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ESG Outlook: Steve Stewart of The LYCRA Company on Scaling Circularity

Rivet’s 2021 winter issue has dropped! This in-depth issue examines the steps the global denim industry is taking to minimize its impact on the environment, from implementing zero waste production and design processes to establishing greenhouse gas emissions goals aligned with the Paris Agreement.

ESG Outlook is Sourcing Journal’s discussion series with industry executives to get their take on their company’s latest environmental, social and governance initiatives and their own personal efforts toward sustainability. In this Q&A, Steve Stewart, chief brand and innovation officer at The LYCRA Company, discusses the importance of transitioning to post-consumer waste fibers and utilizing garments at their end of life.

Name: Steve Stewart

Title: Chief brand and innovation officer

Company: The LYCRA Company

Steve Stewart, The Lycra Company

Steve Stewart, chief brand and innovation officer, The LYCRA Company.

What do you consider to be your company’s best ESG-related achievement over the last 5 years?

We recently introduced COOLMAX® and THERMOLITE® Ecomade fibers made from 100-percent textile waste. This is a significant achievement because it lays the groundwork for a truly circular system with the capacity to scale. Today we’re using pre-consumer waste from garment cutting rooms to make these fibers, but our goal in the next few years is to transition to post-consumer waste and work with brand/retail partners to take clothing back at the end of life. This is just one product line, but we hope by closing this loop, our efforts will inspire others to do the same.

What is your personal philosophy on shopping and caring for your clothes? How do you try to minimize the environmental impact of the clothes you buy?

I look for garments that are made with preferred sustainable fibers but also those that I know will be durable. For example, in denim, I tend to seek out jeans made with the EcoMade (recycled version) of our LYCRA® dualFX® technology. This combines LYCRA® EcoMade fiber for high-quality stretch with LYCRA® T400® EcoMade fiber for excellent recovery.

How much do you look into a brand’s social or environmental practices before shopping? 

We were one of the early members of The Sustainable Apparel Coalition. Organizations such as this, as well as the downstream brands and retailers that we interact with as part of our day-to-day business, have allowed us to be well acquainted with those companies that are truly dedicated to making a difference in sustainability. The good news is this group has grown significantly over the years and so today there are many brands and retailers from which I feel comfortable purchasing apparel.

Anything new you are doing to boost sustainability beyond the fashion industry?

In addition to our apparel fibers business, we also have an established personal care business where we sell LYCRA® fiber into diapers and adult incontinence products. We have just introduced LYCRA® EnviroFit™ fiber, a high-power product that allows manufacturers to use less spandex per diaper. This, in turn, results in reductions in raw materials and energy consumed for producing, shipping, storing and warehousing products. This offering is the first in a stable of new products focused on unique sustainability attributes.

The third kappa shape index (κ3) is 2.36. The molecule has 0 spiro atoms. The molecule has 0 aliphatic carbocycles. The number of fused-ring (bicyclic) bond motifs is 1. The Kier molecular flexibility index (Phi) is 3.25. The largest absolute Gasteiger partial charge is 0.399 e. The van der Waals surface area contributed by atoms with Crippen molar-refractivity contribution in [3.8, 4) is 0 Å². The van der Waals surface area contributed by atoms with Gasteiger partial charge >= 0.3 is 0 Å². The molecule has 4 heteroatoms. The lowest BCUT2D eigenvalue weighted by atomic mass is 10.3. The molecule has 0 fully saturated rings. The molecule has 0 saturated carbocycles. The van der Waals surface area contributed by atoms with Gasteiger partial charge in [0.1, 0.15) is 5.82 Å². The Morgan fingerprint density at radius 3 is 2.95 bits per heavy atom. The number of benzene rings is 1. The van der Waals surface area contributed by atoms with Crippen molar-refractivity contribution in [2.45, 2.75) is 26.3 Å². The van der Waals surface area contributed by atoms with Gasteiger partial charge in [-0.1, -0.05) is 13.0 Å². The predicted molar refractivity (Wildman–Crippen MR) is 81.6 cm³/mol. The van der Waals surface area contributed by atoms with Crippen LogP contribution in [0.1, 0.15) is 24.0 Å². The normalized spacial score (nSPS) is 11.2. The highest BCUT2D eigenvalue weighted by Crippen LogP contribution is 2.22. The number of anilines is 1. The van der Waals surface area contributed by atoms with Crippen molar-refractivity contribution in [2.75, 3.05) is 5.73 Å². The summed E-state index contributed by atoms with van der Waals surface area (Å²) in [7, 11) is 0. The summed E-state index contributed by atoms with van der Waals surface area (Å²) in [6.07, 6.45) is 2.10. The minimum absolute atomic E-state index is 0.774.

What would you say is the biggest misconception consumers have about sustainability in fashion?

As we all know, sustainability is a complex topic that can be confusing to navigate as industry practices and consumer knowledge evolves. While some consumers are becoming more aware of the impacts resulting from overconsumption, there are still many who are surprised to find that the choices they make—in terms of what and how much they purchase, how they care for their clothing, and ultimately what they do with it at end of life—have an impact to our planet. Establishing that understanding is one of the first steps toward driving meaningful change.

What was your company’s biggest takeaway from the Covid crisis?

The Covid crisis put our industry into uncharted territory—never before had operations around the world scaled back or in some cases ceased operations on such a large scale. Certainly, the need to build resilient supply chains is key to keeping the business healthy under such circumstances. In terms of sustainability, the crisis only reinforced the need to act and act quickly.

What is your company’s latest sustainability-related initiative?

We are focused on implementing circular solutions that can be scaled for impact. As I mentioned earlier, we just introduced our first fibers made from 100-percent textile waste, laying the groundwork for a circular system. We are also working on circular solutions on the LYCRA® fiber side of our business, ultimately looking to reclaim LYCRA® fiber from garments and re-spin that into new fibers. This is a significant technical challenge but one we are confident we can meet.

What do you consider to be the apparel industry’s biggest missed opportunity related to securing meaningful change?

As we all know, over the next 10 years, we need to significantly transform our industry to reduce the carbon footprint. This means acting with a true sense of urgency in terms of how we make products, what goes into them, and how we care for them at end of life. There’s a lot of good work going on, but we need to accelerate the pace of change to meet this significant challenge.

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